LOS ANGELES -- After his third strikeout, George Springer waved his bat in obvious disappointment, lugging the offending lumber back to the visiting dugout. After his fourth, Springer lifted one palm to the sky, mumbling to himself at home plate.These were atypical images for the Astros, Major League Baseball's toughest
LOS ANGELES -- After his third strikeout, George Springer waved his bat in obvious disappointment, lugging the offending lumber back to the visiting dugout. After his fourth, Springer lifted one palm to the sky, mumbling to himself at home plate.
These were atypical images for the Astros, Major League Baseball's toughest team to strike out during the regular season. But World Series Game 1 presented by YouTube TV was atypical for Houston from the opening moments. Astros batters struck out 12 times in their 3-1 loss to the Dodgers, blaming everything from a wide strike zone to their own over-aggressiveness.
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Mostly, they blamed Clayton Kershaw.
"He's going to be in the Hall of Fame and he pitched really well tonight," third baseman Alex Bregman said. "He made some good pitches, made some good marginal pitches that went his way. That's all right. We'll show up ready to go tomorrow."
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Bregman was the only Astros hitter to damage Kershaw, hitting a solo home run against him in the fourth. He was also one of two Houston batters to avoid striking out against Los Angeles' ace. Overall, the Astros simply struggled, seeing just 107 pitches in the game. Ten resulted in swings and misses. Another 27 whizzed across home plate for called strikes.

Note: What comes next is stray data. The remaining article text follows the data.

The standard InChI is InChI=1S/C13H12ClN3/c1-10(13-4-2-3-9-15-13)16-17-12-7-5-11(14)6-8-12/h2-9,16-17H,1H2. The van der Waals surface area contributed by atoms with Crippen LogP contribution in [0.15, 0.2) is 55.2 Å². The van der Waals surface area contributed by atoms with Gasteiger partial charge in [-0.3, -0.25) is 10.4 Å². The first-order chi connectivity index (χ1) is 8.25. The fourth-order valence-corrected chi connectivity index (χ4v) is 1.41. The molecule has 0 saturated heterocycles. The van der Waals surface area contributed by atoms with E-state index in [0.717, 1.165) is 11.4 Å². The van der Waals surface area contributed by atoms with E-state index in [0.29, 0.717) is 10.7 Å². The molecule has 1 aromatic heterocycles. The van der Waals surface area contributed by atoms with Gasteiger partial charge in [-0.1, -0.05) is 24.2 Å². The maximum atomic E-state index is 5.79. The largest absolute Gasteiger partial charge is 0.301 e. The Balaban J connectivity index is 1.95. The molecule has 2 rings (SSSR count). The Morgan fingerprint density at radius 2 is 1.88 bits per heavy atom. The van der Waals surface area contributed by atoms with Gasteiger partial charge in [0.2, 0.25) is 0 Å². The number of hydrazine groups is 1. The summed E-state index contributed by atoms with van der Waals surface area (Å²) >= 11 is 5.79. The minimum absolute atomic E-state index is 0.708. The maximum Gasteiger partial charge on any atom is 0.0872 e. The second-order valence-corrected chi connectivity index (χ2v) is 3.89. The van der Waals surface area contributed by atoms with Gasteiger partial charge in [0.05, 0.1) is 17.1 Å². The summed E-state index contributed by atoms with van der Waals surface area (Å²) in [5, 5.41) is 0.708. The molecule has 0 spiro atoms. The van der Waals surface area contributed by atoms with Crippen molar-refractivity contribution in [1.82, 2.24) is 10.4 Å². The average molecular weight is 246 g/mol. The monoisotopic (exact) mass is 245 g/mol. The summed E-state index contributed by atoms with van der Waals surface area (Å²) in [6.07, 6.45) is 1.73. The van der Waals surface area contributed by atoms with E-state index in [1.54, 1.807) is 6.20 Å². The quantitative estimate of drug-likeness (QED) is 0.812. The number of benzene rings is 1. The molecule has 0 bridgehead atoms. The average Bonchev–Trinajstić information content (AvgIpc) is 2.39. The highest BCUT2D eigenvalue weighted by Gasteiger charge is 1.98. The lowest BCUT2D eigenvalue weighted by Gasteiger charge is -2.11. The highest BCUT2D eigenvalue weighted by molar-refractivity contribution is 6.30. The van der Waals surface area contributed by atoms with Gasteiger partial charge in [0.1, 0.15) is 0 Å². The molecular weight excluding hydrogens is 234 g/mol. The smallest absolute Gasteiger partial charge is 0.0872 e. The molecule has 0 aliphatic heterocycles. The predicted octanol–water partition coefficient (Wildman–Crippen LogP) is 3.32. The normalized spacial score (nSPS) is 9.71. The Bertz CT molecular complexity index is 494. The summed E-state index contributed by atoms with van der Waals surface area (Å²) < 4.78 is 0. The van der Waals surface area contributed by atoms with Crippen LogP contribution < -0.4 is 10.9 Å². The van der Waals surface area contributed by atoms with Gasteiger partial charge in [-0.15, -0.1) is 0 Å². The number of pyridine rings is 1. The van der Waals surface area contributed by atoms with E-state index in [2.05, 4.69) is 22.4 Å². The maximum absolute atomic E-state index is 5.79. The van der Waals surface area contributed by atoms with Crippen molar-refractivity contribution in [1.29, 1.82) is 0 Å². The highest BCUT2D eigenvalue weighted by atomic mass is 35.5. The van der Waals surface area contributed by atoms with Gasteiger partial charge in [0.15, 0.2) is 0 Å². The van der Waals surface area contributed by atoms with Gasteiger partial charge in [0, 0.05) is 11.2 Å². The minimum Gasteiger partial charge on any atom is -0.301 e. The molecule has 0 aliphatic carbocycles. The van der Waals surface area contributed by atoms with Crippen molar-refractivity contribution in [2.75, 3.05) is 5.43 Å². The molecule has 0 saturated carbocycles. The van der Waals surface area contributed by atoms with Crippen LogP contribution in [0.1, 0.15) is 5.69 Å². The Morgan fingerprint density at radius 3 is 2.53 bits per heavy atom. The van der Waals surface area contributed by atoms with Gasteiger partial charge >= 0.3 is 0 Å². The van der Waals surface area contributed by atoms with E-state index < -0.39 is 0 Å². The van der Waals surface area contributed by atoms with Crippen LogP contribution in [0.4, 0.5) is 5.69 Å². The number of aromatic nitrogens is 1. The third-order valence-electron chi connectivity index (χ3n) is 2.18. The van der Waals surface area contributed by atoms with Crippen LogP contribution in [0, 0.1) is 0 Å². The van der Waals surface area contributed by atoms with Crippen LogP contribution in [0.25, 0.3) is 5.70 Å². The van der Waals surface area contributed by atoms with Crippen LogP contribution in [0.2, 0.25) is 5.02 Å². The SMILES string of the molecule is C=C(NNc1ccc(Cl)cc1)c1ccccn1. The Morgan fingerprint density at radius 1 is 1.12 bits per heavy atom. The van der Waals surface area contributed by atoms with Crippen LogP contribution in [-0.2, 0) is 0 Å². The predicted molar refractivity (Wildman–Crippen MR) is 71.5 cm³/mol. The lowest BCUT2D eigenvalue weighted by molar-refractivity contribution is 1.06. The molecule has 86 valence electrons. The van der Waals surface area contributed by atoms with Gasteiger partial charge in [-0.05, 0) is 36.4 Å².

One of those, Kershaw's second pitch of the game, was a 74-mph curveball that he dropped into the strike zone against Springer. It set the tone for the rest of the night, as Kershaw continually stole strikes with his breaking pitches early in counts.
"This team is a really good-hitting team," Kershaw said. "They hit a lot of homers and don't strike out. There's little room for error. So it's important for me to establish pitches, be able to throw multiple things for strikes, and thankfully, I was able to do that tonight."
That Kershaw dominated was unsurprising to anyone who has seen him pitch before. That he did it against the Astros was a bit more startling, only because of their offensive attributes.
The do-not-check-your-monitors statistic that defined Houston during the regular season was its hitters' ability to combine power and contact. Only the Yankees bashed more home runs than the Astros. Nobody hit for a higher average or reached base at a better clip. Typically, those two things do not go together, but Houston relied on selective aggression to make that blend work.
On Tuesday, the Astros chased 20 pitches outside the strike zone, according to Statcast™ data, and several more on the corners.
"Their guy beat us," Astros manager A.J. Hinch said. "For us, obviously, we need to stay in the strike zone. It's easier said at the podium or sitting in the dugout than in the batter's box. But hopefully we can get it tomorrow."
It helps that Houston will face someone other than Kershaw in Game 2, squaring off against left-hander Rich Hill. But even in dispatching the Yanks in the American League Championship Series presented by Camping World, the Astros struggled offensively, averaging 2.9 runs per game. During the regular season, they averaged 5.5.
For that October trend to dissolve, second baseman Jose Altuve said, "We just have to try to put some good at-bats together. We couldn't do it today because Kershaw was pitching extremely well."
Added Springer: "We've just got to get hits. This is a hard game. This isn't easy. And when you're facing quality pitching, it gets harder. You have to credit them tonight."
Anthony DiComo has covered the Mets for MLB.com since 2008. Follow him on Twitter @AnthonyDiComo and Facebook.